What has the COVID-19 crisis taught the NHS about reaching out to diverse communities? And what lessons are there for post-COVID policy making?

For the last few weeks I have been exploring how mass experience of the COVID-19 crisis may have brought about changes in what I call ‘the centre pf public opinion’ and have looked at how future policies might develop to address some of the issues about which that ‘centre’ are now more worried.

One of the main experiences of the infection crisis has been the reality of mass infection – no one is safe until everyone is safe. Whilst it is true that there has been more infection in some areas than others this is not a problem just for those areas but for the nation as a whole.

In my city (London) there have been times, for example in the autumn when the Government had said “travel to work” (how wise was that I wonder?), that commuter zones in north-east London and Essex developed the highest number of infections. And other times when outer London areas, such as Newham, did.

On both occasions it has not been possible for the rest of the city to ignore those areas and leave them to deteriorate. In a city any infection is a problem for everyone.

There is no drawbridge to pull up.

On Monday I explored the problems, created by decades of migration policy, in the relationship between government and many of those living in black and minority ethnic communities. For very many this mistrust is a direct result of past policies of creating a hostile environment. By creating such an environment a government cannot be surprised when hostility results. It is an intended – not an unintended consequence.

I talked about the problems such a hostile environment may create for vaccine take-up, but it goes much further than that. Mistrust created by hostility will blight everything.

However much the NHS may say that a Government policy of a creating a hostile environment has nothing to do with them (and such a stance is somewhat undermined since NHS has no choice but to follow the law that creates that hostility) – the NHS is a part of that state. In fact, one of the reasons the public love ‘our’ NHS is that it is a nationalised industry and is part of that greater whole – the state.

But if we – the NHS – want better (trusting) relationships with all communities (and if we believe in the principle of equal access for all we should) then we need to do something about building that trust.

This will involve the NHS reaching out to communities – and necessarily doing that through the communities themselves.

Given my point about the crisis demanding that everyone is included in policies to reduce infection, there are localities where that ‘reaching out’ has developed. One of the best examples being in the London Borough of Newham.

Here, early on in the national infection crisis, Newham was one of the places with the highest infections. Even before COVID-19 Newham Council had recognised that passively providing services to their hyper-diverse communities would not work, so they were already committed to reaching out to their public(s). As public health is now a local authority issue, their stance recognised the importance of reaching outwards.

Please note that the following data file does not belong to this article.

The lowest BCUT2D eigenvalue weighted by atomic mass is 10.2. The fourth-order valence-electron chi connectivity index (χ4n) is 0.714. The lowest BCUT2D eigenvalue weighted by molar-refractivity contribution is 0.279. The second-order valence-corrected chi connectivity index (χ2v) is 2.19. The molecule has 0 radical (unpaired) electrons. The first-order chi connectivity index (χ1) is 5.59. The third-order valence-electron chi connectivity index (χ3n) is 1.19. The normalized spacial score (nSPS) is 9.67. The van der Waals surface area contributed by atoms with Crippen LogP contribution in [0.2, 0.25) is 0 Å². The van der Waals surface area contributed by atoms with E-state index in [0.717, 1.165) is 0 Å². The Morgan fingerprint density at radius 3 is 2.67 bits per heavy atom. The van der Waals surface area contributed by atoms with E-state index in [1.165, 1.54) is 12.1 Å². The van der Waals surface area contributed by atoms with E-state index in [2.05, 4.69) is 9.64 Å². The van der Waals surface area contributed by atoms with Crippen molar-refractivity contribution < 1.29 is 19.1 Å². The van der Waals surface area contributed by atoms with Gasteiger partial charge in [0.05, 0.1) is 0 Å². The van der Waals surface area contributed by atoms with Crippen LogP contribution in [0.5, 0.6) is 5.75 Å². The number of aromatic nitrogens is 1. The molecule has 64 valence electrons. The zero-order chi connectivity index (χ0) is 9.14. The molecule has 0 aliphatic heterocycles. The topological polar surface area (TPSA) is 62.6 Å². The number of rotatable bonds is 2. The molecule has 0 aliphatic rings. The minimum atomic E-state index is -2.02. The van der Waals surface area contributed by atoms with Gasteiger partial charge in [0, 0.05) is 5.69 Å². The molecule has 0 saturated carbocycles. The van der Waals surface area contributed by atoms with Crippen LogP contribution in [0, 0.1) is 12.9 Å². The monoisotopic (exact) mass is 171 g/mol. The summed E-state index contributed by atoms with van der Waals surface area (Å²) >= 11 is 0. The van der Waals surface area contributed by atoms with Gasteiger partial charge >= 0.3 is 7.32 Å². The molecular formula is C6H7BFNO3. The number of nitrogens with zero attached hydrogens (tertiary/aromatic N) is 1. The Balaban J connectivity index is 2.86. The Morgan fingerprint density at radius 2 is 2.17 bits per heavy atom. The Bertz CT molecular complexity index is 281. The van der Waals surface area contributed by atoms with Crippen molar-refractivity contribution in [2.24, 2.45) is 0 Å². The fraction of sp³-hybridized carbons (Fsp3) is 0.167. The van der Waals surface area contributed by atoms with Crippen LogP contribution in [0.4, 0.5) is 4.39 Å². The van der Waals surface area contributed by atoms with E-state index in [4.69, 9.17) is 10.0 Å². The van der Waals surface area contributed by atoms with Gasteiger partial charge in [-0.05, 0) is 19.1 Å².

The whole aim of Government policy and communication during this crisis has been to change human behaviour quite radically. We know that this is not at all easy. It is even harder if the main message is being communicated in a language and a culture that is different from the communities whose human behaviour you are trying to change. Harder still if you have previously created a hostile environment.

That was why Newham’s local authority and public health created COVID-19 champions. Respected people from the within the diverse communities in the borough who would develop messages and communicate to and from those communities.

You may have already read about these champions this on the media but if you haven’t I can recommend this article on the Kings Fund blog.

This is an especially important set of new relationships – created by a combination of local government and public health. But these relationships also teach the wider NHS lessons for a post-Covid world. If it wants to develop real equity in access the NHS is going to have to reach out to diverse communities in a similar way.

COVID-19 champions achieved two linked outcomes. It improved understanding of their diverse communities among public health professionals and it improved the understanding of public health within those communities.

Think for a moment of what that might achieve for the wider NHS. If an expanded primary care team could better understand the specific health and health care needs of every community, it would be able to shape its health care offer to better relate to those communities.

And if in turn those communities could better understand what the NHS had to offer they may understand how to create not only a better relationship with NHS services, but also more health inducing behaviour.

The NHS needs to develop its own community champions to create the better relationships it needs to improve health care outputs and health outcomes.

Any thoughts that staying inside our NHS health care buildings might achieve that are an illusion.